Each season (the show is now in its third) has had its share of surprises, and they have grown increasingly daring and complicated. The first half of last season followed the efforts of Bauer's Los Angeles-based Counterterrorism Unit (a fictional subagency of the CIA known as "CTU") to find a nuclear bomb that Islamic terrorists were planning to detonate in Los Angeles. (By cruel coincidence, these episodes aired during a twitchy Code Orange period in the nation's capital, where I live, yielding some authentically white-knuckled viewing.) But beneath this thick layer of tension, 24 's writers were hatching an audacious narrative surprise. CTU's evidence pointed toward the Saudi fiance of a blond, button-nosed American woman whose father had worked as a contractor in the Middle East. When agents burst into the girl's exquisitely landscaped suburban house and haul her man back to CTU headquarters in handcuffs, an hour before their wedding, she reacts with girlish bewilderment and outrage: They are ruining my wedding day ! As viewers, we are torn. On the one hand, look, he is by all indications an Islamic terrorist; CTU is just doing its job. On the other hand, his soulful protestations of innocence are moving and convincing (as you'd expect from a trained terrorist), as is her despair at seeing her love roughed up and taken away (and at all those gifts she would be forfeiting). We can hardly blame her.
Except that nine episodes later we find out that she —this American cutie with the pageboy and the freckles—is the terrorist, recruited as a teenager in Saudi Arabia. By the time her character has metamorphosed from a plausibly despondent bride into a wild-eyed Islamist fembot piloting a single-engine Cessna—that is, by the time we can register the essential looniness of this maneuver—the writers are already executing their next sleight-of-hand. (Her plane was only a diversion. They had found her, but they had yet to find the bomb.) It never stops.
The twists in Season 3 have been even more mischievous. From the first episode, the central action has evolved in the following improbable way: A credible bioterror threat has been made by the Salazars, a Latin American drug family who want their boss released from American custody. With the president's surreptitious OK (for political reasons, he can't overtly sanction the exchange), Jack illegally snatches the kingpin to hand him over and thus prevent a viral holocaust. But Jack is betrayed by a Salazar plant in CTU, a dashing Latino named Gael, and captured by the Salazars, who take him to Mexico. When Gael is uncovered by CTU and tortured as a spy, we learn that he was actually a double agent working with Jack on an even more secretive scheme to smuggle Jack into Mexico to destroy the virus. Finally, in a prerecorded video message, Jack (who is now in Mexico with the Salazars and pretending to have joined their side) explains to the president, his CTU colleagues, and viewers, that the bioterror threat (the premise of the show through the eight preceding episodes) was a ruse that he had orchestrated for complicated but urgent and valid national security reasons. In other words, the elaborate and clandestine scheme in which the president thought he was participating was part of a larger, more deeply clandestine scheme in which the president, for his own protection, was a dupe. If this isn't the most tangled narrative hairball ever coughed up by a TV character, I don't know what is.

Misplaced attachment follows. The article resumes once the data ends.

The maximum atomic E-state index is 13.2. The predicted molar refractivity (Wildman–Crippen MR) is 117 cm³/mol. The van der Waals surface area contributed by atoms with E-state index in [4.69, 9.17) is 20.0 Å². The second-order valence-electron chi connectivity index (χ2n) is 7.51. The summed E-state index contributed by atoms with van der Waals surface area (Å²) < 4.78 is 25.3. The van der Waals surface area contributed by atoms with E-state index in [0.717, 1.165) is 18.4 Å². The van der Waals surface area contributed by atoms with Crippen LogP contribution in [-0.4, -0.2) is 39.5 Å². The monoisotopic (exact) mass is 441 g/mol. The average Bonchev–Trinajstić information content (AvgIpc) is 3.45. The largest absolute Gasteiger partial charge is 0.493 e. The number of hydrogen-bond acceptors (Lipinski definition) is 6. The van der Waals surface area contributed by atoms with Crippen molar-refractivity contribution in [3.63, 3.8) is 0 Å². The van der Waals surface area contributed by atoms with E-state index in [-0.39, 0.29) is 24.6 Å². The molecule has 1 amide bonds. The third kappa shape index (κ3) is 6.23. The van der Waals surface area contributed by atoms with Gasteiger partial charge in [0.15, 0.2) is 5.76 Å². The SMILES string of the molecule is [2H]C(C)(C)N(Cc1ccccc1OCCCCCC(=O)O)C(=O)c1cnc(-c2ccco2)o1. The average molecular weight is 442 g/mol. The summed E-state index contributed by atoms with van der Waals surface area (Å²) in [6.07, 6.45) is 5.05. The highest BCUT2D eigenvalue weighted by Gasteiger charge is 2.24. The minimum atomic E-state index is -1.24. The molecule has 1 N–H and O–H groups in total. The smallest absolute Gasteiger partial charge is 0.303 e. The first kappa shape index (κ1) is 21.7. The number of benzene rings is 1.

There's a pattern here, in case you haven't noticed. In both Season 2 and Season 3, the writers set up a plot twist that hinged on the audience judging a character's ethnicity as a piece of evidence against him. But the agenda here is psychological, not political. No somber moral lessons unfold from this ethnic bait-and-switch. 24 's writers are too agnostic to lecture us about ethnic profiling. Whether or not homeland security types are right to look more closely at certain ethnic groups, we instinctively latch onto such profiles ourselves, not necessarily out of racism, but as a way of coping with the darkness in which terrorists place us.
The writers of 24 grasp that when it comes to terrorism we are desperate for answers. Almost maliciously, they dangle something plausible in front of us. Then they yank it away at the last minute and replace it with something utterly outrageous, leaving us with nothing to believe in but the darkness itself.